Demand & Supply: Market Supply 1

When it comes to the supply, or seller’s side, economic analysis classifies markets into four categories, or structures, according to the degree of competition prevailing in them.

Pure or Perfect Competition

Perfect competition is said to prevail in a market for a given product or service if (1) the number of sellers are very large, (2) the same product produced by different firms is uniform or standardized or homogeneous and (3) entry into and exit from the market by firms is reasonably easy, that is, no important barriers to entry exist.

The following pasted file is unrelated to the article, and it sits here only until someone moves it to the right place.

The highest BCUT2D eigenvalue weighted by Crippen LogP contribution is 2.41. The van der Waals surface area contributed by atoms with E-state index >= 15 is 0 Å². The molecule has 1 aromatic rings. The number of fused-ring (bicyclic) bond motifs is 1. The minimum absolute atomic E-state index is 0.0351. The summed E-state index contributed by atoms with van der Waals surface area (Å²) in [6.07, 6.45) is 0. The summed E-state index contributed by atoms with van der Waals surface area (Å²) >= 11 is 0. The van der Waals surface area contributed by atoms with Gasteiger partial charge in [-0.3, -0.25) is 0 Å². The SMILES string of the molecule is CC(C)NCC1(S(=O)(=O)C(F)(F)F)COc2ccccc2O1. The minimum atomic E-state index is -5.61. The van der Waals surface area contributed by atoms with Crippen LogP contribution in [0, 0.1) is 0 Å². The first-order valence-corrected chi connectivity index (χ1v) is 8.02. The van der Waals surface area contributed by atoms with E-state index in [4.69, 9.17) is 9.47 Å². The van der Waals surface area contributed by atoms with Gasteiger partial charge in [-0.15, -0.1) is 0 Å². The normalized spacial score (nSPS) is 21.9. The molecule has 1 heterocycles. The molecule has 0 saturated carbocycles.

The first condition ensures that no one seller (or buyer) is large enough to affect the price or the condition of sale by its own actions. The quantity supplied by each firm is a “drop in the bucket” relative to the industry total, so that even if the individual firm withdraws totally, or conversely doubles its supply, the market price does not change. Such a firm is known as a price taker; it takes the market price as given and adjusts its actions to it. The single wheat or milk farmer, one of hundreds of thousands, is a purely competitive firm. It cannot, by its action, affect the market price. The second condition ensures that the individual producer cannot differentiate its product (make it distinguishable) from that of its competitors (for example, by packaging it differently or by introducing a brand name), thereby enabling it to command a higher price. Milk is milk, whether produced by farmer A or farmer B. And the third condition ensures that firms in the industry cannot block entry of other firms: new firms come in readily, if profit opportunities exist, and old firms depart if they sustain losses.